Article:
About Dr Don Perlgut

As the CEO of CCA since late 2015, Dr Don Perlgut has worked to strengthen CCA’s research, communications and advocacy activities. Prior to his commencement as CCA CEO, he worked as the CEO of three other organisations, including the Rural Health Education Foundation and the Western Sydney Regional Organisation of Councils (WSROC). Don has also worked as Deputy Leader of ASIC’s Community Outreach Program; Executive Officer of The Bright Alliance, UNSW Faculty of Medicine; and a business development manager for both the Australian Institute of Management (NSW/ACT) and a start-up IT company.

As ABC TV Project Manager, Open Learning and Adult Education, Don had responsibility for the ABC’s partnership with Open Learning Australia (now Open Universities Australia) and 15 Australian universities undertaking distance learning. He also supervised the development two ABC TV adult literacy series with NSW TAFE and received a Commonwealth Literacy Medal for his work during International Literacy Year 1990. Don also developed an AusAID-funded English language teaching series broadcast both in Asia and Australia.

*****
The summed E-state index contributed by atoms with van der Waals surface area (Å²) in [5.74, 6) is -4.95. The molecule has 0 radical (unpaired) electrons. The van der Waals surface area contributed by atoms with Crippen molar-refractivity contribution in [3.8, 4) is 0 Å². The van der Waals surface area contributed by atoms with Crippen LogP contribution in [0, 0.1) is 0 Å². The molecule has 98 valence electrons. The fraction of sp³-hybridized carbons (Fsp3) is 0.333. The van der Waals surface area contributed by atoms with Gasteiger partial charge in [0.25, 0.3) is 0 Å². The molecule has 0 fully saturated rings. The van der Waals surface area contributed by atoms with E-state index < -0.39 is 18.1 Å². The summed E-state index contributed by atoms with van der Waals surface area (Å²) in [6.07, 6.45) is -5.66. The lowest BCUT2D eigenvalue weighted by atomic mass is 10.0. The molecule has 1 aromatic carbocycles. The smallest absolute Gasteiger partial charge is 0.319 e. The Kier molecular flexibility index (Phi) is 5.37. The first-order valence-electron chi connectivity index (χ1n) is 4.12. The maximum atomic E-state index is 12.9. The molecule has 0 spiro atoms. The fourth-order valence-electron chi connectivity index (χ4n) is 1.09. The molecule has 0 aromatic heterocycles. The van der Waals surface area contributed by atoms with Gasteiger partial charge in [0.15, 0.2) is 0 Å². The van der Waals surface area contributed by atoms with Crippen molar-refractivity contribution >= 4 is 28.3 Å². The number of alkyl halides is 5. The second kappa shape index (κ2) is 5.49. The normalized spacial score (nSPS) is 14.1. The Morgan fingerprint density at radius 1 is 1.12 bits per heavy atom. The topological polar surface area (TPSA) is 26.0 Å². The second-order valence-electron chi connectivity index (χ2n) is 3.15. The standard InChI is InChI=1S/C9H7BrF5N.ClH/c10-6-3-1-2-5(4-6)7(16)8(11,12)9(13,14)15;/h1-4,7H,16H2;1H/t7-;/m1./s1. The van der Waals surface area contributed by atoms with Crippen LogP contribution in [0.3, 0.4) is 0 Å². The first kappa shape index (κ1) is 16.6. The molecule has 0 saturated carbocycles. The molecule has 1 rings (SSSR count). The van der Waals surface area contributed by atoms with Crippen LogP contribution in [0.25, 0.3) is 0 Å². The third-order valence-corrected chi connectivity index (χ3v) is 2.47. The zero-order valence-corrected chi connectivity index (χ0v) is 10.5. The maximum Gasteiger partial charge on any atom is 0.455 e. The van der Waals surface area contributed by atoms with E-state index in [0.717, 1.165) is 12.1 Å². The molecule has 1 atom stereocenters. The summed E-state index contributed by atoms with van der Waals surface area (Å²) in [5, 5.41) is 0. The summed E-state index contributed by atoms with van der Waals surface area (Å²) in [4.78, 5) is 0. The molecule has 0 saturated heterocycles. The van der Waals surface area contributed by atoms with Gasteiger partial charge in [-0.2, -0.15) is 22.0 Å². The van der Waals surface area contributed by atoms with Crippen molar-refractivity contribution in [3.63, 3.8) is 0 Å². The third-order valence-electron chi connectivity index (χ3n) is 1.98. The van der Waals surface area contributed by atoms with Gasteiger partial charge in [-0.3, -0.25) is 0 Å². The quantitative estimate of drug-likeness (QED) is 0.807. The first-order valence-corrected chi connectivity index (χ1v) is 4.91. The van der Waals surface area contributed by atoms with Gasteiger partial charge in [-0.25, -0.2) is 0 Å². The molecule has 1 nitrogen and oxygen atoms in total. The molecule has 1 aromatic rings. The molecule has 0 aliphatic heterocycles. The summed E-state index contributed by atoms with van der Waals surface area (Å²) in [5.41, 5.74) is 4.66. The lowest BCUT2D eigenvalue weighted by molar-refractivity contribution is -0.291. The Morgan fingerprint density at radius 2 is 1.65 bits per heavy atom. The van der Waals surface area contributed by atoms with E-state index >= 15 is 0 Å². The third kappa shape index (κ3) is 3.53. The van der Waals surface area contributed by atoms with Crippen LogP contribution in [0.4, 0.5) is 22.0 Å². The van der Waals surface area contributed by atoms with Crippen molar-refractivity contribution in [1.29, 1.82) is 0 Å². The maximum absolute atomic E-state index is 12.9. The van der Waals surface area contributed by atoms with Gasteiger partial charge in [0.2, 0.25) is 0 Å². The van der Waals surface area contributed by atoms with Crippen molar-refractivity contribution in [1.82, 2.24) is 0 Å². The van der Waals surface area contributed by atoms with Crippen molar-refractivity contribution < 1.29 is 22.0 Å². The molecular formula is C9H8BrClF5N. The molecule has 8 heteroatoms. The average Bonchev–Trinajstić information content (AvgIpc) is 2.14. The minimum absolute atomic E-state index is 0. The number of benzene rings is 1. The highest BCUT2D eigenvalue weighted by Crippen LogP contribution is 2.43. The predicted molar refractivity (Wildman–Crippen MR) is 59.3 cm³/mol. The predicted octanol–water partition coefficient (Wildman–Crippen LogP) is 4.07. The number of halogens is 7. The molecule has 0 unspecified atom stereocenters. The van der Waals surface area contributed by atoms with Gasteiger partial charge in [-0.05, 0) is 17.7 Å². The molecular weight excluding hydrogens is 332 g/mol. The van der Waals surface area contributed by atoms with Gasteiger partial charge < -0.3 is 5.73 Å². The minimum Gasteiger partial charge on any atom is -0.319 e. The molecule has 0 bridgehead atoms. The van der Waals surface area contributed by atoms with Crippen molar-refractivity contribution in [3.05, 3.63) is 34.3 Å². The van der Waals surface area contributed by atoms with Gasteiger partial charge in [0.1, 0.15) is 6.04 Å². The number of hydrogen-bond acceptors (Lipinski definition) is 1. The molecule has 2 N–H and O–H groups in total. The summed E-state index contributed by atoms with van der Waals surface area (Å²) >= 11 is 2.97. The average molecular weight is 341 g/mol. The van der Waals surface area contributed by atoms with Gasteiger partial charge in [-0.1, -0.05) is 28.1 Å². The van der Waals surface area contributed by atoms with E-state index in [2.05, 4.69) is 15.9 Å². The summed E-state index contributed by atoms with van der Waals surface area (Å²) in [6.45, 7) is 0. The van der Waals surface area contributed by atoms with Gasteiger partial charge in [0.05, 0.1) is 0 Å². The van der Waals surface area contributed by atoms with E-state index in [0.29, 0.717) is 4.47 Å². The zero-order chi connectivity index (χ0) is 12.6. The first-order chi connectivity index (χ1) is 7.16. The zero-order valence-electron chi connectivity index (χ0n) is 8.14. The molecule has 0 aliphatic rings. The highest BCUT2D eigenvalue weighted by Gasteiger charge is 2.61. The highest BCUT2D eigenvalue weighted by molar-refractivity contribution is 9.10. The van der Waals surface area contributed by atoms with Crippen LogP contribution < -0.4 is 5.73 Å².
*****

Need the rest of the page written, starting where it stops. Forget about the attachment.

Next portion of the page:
Don has committed much of his professional career to advancing social and economic justice through adult, community and post-secondary education. He was nominated three years in a row – 2019, 2020 and 2021 – for the Pro Bono Australia “Impact 25” social sector awards. He holds a PhD in media/communications from Macquarie University and a Master of City Planning (MCP) from the University of California, Berkeley; and is a former professional film critic.